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JoeLawyer
JoeLawyer, Attorney
Category: Bankruptcy Law
Satisfied Customers: 767
Experience:  Attorney in the practice of Bankruptcy Law since 1996
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I agreed to do a 2nd & 3rd mortgage ($46,000 combined) with ...

Customer Question

I agreed to do a 2nd & 3rd mortgage ($46,000 combined) with a party that filed chapter 7 and later surrendered the home. I also discovered that my two mortgages are totally wiped out. The 1st mortgage holder is foreclosing on the home. I just received in the mail from the US Bankruptcy Court, "Notice of Chapter 7 Case Closed Without Discharge." It reads....All creditors and parties in interest are notified that the above-captioned case has been closed without entry of discharge as Debtor did not file proof of completion of Instructional Course Concerning Personal Financial Management. If the debtor(s) subsequently files a Motion to Reopen the Case to allow for the filing of the Financial Management Certificate, the Debtor(s) must pay the full filing fee due. What does this mean? And is there a chance of some kind of recourse to recover my mortgages, like a judgment against them?...Thanks, Sandy
Submitted: 6 years ago.
Category: Bankruptcy Law
Expert:  JoeLawyer replied 6 years ago.

Cynthia:

I have potentially good and potentially bad news: The good news is that I do not see how your mortgages could have been wiped out in a Chapter 7. Yes, it is possible that the people who filed bankruptcy may have discharged their liability to pay the mortgages, but mortgages do normally stay attached to the real estate as a lien. Mortgages can generally only be stripped (i.e. completely wiped out) by motion in Chapter 13's under the right circumstances, but not in Chapter 7.

The bad news is that a "Notice of Chapter 7 Case Closed Without Discharge" doesn't normally do anything for the creditors. This just requires the people who filed bankruptcy to pay a fee to reopen their case to file the post-bankruptcy credit counseling certification, and then they will get a discharge. Even if they don't, the automatic stay will remain in effect, making collection impossible.

So, while I do not think a Notice of Chapter 7 Case Closed Without Discharge will do any good for a creditor, it is extremely uncommon for a mortgage to be wiped out in a Chapter 7.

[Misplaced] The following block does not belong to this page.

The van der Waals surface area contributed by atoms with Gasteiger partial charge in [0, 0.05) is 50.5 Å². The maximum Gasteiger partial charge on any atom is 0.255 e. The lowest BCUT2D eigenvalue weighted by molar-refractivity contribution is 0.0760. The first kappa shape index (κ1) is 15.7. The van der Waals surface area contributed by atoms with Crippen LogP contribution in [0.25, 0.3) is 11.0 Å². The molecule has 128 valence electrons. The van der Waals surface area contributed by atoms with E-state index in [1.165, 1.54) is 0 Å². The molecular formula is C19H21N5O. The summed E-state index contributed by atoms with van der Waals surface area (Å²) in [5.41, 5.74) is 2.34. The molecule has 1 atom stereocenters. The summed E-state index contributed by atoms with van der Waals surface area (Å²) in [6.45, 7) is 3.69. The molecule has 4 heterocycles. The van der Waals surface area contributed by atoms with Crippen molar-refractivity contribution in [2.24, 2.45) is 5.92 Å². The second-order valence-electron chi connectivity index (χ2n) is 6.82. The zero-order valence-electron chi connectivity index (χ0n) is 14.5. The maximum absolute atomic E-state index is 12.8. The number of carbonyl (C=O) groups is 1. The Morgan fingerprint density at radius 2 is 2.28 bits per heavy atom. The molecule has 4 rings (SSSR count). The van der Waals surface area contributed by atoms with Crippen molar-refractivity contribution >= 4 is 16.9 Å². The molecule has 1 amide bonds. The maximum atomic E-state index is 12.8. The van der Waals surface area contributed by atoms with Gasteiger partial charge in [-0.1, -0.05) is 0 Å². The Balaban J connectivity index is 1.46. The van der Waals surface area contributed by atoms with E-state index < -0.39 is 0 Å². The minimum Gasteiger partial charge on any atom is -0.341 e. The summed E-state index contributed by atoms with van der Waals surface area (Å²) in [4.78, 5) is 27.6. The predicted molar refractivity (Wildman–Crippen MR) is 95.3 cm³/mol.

I strongly suggest you take the documents you received from the Bankruptcy Court, the foreclosure action, and your mortgages to an attorney in your area for review. It is possible that you may be able to get money during the foreclosure sale if you do not sit on your rights. Of course, for you to get money the home will have to be worth more than the people owed on the first mortgage, which is very uncommon nowadays, but it is possible.

Sorry i don't have better news =( but I hope this helps and a positive feedback is always appreciated if this was useful to you.

LEGAL NOTICE: I am only licensed to practice law in certain state(s) and I cannot give legal advice to someone who does not reside in a state in which I am licensed, nor shall anything I say in the above answer or elsewhere on this site be deemed legal advice, even to someone who resides in a state in which I am licensed. Fees I receive for answering questions are paid for information, not for legal advice. This forum is designed to provide general information only, and information herein is not warranted to be correct or applicable in any way since laws may have been misinterpreted herein, since laws change from time to time, and since the impact of those laws on any particular situation varies. The information presented in this site shall not be construed to be formal legal advice nor the formation of an attorney-client relationship. Persons accessing this response are encouraged to seek independent legal counsel in their jurisdiction for guidance regarding their individual circumstances. Do not take any action or inaction based on information presented herein since it is informational and may not be accurate or applicable to you; it merely attempts to give you a basis of knowledge to help you formulate questions to ask a legal or other professional in a face-to-face meeting in your jurisdiction. Joseph Ross does not hold himself out to be a specialist or expert in any area, regardless of assertions made by any third party, and any implication of being an expert or specialist herein is made in error. I hope the information presented above is useful to you. Answer above is (c) Joseph Ross. All rights reserved.

JoeLawyer, Attorney
Category: Bankruptcy Law
Satisfied Customers: 767
Experience: Attorney in the practice of Bankruptcy Law since 1996
JoeLawyer and 2 other Bankruptcy Law Specialists are ready to help you
Customer: replied 6 years ago.
Thank you Joseph. Unfortunately for me, the 1st mortgage holder has attached so many past dues owed by these people throughout the months, that there is no equity left in the home anymore. A judge already endorsed the amount and the foreclosure process is in full force. Any other suggestions to recover just even a little of my loss?...Thanks
Expert:  JoeLawyer replied 6 years ago.